The Post (2017)

  • Time: 115 min
  • Genre: Biography | Drama | History
  • Director: Steven Spielberg
  • Cast: Tom Hanks, Meryl Streep, Alison Brie, Sarah Paulson


A cover-up that spanned four U.S. Presidents pushed the country’s first female newspaper publisher and a hard-driving editor to join an unprecedented battle between journalist and government.


  • In 2017’s The Post (my latest review), Steven Spielberg opens the film with a combat sequence that is brief and all too pedestrian. That’s surprising seeing that this is the same guy who shot the brutal, beaches of Normandy stuff in Saving Private Ryan.

    Anyway, cut to 1971 where the publisher and executive editor of The Washington Post risk their livelihood to put out the Pentagon Papers. These Pentagon Papers are classified documents chronicling America’s involvement in the Vietnam War. In a hurried and glossed over two hours, I give you the true account of Steven Spielberg’s underwhelming and underdeveloped “Post”.

    So OK, wanna see Steve’s most self-serious and most pretentious flick to date? Just pony up six to ten dollars at any local theater (or don’t after you read “Post’s” short rounded assessment).

    The Post, which has a sort of held back film score by legend John Williams, is clearly Steven Spielberg rushing to put out any type of material he can for the veritable Academy Awards season. He’s clamoring and he knows that Oscar voters always surrender to his holier-than-thou groove.

    With his “Post”, I was obviously reminded of 1976’s All the President’s Men (just look at Ben Bradlee’s desk setting which appears to be identical). Here’s the thing though: Spielberg fails to generate the type of numbing atmosphere and/or paranoid tension that Alan J. Pakula did back in ’76.

    “Post”, despite failing to garner my utmost recommendation, still has one of the best casts of any movie this year. I’m talking leads played by Tom Hanks and Meryl Streep, co-stars in the form Bradley Whitford and Bruce Greenwood, and side characters portrayed by Bob Odenkirk and Sarah Paulson. These are all decent troupers yet Spielberg doesn’t handle them well. He lets everyone wink into the camera while they give off the sense of being increasingly irksome. There are too many unworkable, Spielbergian moments here and not enough workable, Hanksian moments. The whole experience of the candidly talky scenes is just plain awkward.

    In conclusion, Spielberg as always tries his darnedest to recreate a period of long days past. This is evident in The Post. “Post” has a sheeny look, an accurate attention to detail, and a 70’s time setting that’s just palatable enough. If the Academy does honor Steven next Tuesday, it will be because The Post is well, historically significant. For me, it doesn’t matter either way. “Post” might be Stevie boy’s weakest effort since 1991’s Hook. That’s not good. Rating: 2 stars.

    Rating: 2 out of 4 stars

    Check out other reviews on my blog:

  • (RATING: ☆☆☆½ out of 5 stars)

    GRADE: B-


    IN BRIEF: A well made but far too manipulative film about journalism and governmental corruption.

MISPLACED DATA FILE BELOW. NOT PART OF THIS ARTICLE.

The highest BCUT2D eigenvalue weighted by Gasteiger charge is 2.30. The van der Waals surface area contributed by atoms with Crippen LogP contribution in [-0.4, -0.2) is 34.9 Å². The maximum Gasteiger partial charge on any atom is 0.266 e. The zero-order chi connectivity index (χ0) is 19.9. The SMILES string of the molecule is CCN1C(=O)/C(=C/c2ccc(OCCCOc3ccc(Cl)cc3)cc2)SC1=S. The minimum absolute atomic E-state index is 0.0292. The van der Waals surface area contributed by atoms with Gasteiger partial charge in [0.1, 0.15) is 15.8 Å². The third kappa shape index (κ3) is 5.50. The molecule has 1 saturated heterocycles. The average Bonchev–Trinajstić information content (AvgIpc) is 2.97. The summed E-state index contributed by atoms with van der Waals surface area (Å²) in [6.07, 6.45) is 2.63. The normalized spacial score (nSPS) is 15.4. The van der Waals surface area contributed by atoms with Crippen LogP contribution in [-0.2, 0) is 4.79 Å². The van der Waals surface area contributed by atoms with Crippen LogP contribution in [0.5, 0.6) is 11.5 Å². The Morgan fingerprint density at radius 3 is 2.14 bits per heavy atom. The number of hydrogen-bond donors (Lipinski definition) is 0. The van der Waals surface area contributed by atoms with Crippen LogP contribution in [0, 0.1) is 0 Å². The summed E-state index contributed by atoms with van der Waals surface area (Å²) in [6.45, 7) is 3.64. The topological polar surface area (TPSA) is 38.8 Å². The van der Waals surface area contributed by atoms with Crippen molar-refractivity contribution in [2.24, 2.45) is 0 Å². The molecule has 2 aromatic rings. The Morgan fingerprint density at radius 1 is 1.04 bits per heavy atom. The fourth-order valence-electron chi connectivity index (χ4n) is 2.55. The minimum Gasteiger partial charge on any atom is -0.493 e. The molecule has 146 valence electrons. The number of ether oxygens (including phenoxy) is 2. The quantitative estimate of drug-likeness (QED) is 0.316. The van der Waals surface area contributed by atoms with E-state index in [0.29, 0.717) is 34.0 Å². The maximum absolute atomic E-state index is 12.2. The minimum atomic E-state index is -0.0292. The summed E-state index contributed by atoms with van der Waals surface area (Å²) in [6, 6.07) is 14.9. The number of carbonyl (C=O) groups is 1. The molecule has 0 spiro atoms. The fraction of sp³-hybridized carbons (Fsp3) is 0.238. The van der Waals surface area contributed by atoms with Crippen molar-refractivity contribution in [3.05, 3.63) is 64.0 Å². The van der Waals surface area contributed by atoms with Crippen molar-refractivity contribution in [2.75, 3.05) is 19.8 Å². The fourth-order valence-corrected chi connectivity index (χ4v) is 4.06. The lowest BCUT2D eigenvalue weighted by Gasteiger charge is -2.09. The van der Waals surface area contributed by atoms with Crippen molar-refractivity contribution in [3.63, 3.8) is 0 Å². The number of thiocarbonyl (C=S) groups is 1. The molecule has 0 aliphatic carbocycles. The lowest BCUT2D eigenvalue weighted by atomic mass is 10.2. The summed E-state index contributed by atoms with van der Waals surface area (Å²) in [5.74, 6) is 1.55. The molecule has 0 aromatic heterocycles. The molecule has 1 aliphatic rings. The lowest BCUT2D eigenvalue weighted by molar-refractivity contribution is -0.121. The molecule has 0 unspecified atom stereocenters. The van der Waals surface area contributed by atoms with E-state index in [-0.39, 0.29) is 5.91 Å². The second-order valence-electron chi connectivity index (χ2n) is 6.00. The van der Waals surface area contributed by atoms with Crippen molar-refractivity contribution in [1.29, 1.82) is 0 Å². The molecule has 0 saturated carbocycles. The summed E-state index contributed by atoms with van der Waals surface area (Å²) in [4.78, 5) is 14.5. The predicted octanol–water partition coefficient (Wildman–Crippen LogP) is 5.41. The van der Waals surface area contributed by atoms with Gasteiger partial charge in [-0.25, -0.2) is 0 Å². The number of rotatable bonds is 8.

SYNOPSIS: The story of the Pentagon Papers and the power of the press.

    RUNNING TIME: 1 hrs., 56 mins.

    JIM’S REVIEW: History seems doomed to repeat itself. Steven Spielberg’s political drama, The Post, becomes a cautionary tale about the value of the freedom of the press and its battle against an unhinged president, a polarizing scandal, deceptive governmental policies and cover-ups. The story may have taken place back in the 1970’s but its 20th century subject matter is Textbook 2017. With cries of “fake news” and “leftist media” heard today, one forgets the power of the fifth estate and its fight against governmental conspiracies and corruption. A lesson to be learned and, in Mr. Spielberg’s skilled hands, one expects a film of great importance.

    The Post isn’t. It pales in comparison with other newspaper-based tales like the far superior Tom McCarthy’s Spotlight, Alan J. Pakula’s All the President’s Men, Billy Wilder’s Ace in the Hole, or Orson Welles’ Citizen Kane. Granted, that is some tough competition, but expectations run high with this film and its accomplished director. While there are some strong moments, The Post never quite achieves its lofty goal. It is an earnest but standard political gab-fest.

    The film has a “ripped from today’s headlines” vibe, even though our story takes place in 1971. Classified document have been stolen by journalist Daniel Ellsberg and about to be made public that the U.S. government systemically lied about the Vietnam War. The stage is set and after a rather slow beginning and too much exposition, the film finally gets to its main plot: the possible publishing of the confidential Pentagon Papers and the issue of revealing their contents to a deceived American public. (For roughly 20 years and under the reign of six presidents, from Harry Truman to Gerald Ford, the war will rage on, amid violent protests and the forced resignation of Richard M. Nixon.)

    Per normal, Mr. Spielberg’s direction is solid, although he continually overstates his liberally-gauged message of equal rights for women and the costly struggle over the freedom of the press vs. governmental cover-ups. The film tells its significant story and builds to its ultimate conclusion, one that may not have been the same results if addressed in today’s political environs with 2017’s divisive Congress and its conservative-leaning Supreme Court. And it’s that particular theme that is the real reason for the film: to relate our past with our present and hope for a better future.